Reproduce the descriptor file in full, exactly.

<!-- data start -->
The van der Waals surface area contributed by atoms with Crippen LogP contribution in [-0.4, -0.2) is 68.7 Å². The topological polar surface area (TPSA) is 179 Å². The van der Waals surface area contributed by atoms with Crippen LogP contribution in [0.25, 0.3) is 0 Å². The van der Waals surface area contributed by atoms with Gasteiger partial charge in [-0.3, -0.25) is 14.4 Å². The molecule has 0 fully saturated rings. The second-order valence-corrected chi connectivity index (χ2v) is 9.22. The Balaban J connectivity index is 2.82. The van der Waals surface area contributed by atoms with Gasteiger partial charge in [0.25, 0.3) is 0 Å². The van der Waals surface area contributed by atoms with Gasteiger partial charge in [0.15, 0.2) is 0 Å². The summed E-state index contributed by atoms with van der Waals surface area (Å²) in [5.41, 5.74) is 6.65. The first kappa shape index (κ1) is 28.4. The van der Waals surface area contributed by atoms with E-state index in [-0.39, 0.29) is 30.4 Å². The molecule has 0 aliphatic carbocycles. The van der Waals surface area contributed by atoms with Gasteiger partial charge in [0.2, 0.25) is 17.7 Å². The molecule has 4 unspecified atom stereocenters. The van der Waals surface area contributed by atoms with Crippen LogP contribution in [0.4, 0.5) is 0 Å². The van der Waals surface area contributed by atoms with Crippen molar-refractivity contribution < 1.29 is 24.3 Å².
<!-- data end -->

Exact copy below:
The van der Waals surface area contributed by atoms with Crippen LogP contribution in [-0.4, -0.2) is 68.7 Å². The topological polar surface area (TPSA) is 179 Å². The van der Waals surface area contributed by atoms with Crippen LogP contribution in [0.25, 0.3) is 0 Å². The van der Waals surface area contributed by atoms with Gasteiger partial charge in [-0.3, -0.25) is 14.4 Å². The molecule has 0 fully saturated rings. The second-order valence-corrected chi connectivity index (χ2v) is 9.22. The Balaban J connectivity index is 2.82. The van der Waals surface area contributed by atoms with Gasteiger partial charge in [0.25, 0.3) is 0 Å². The van der Waals surface area contributed by atoms with Gasteiger partial charge in [0.15, 0.2) is 0 Å². The summed E-state index contributed by atoms with van der Waals surface area (Å²) in [5.41, 5.74) is 6.65. The first kappa shape index (κ1) is 28.4. The van der Waals surface area contributed by atoms with E-state index in [-0.39, 0.29) is 30.4 Å². The molecule has 0 aliphatic carbocycles. The van der Waals surface area contributed by atoms with Gasteiger partial charge in [0.2, 0.25) is 17.7 Å². The molecule has 4 unspecified atom stereocenters. The van der Waals surface area contributed by atoms with Crippen LogP contribution in [0.4, 0.5) is 0 Å². The van der Waals surface area contributed by atoms with Crippen molar-refractivity contribution < 1.29 is 24.3 Å².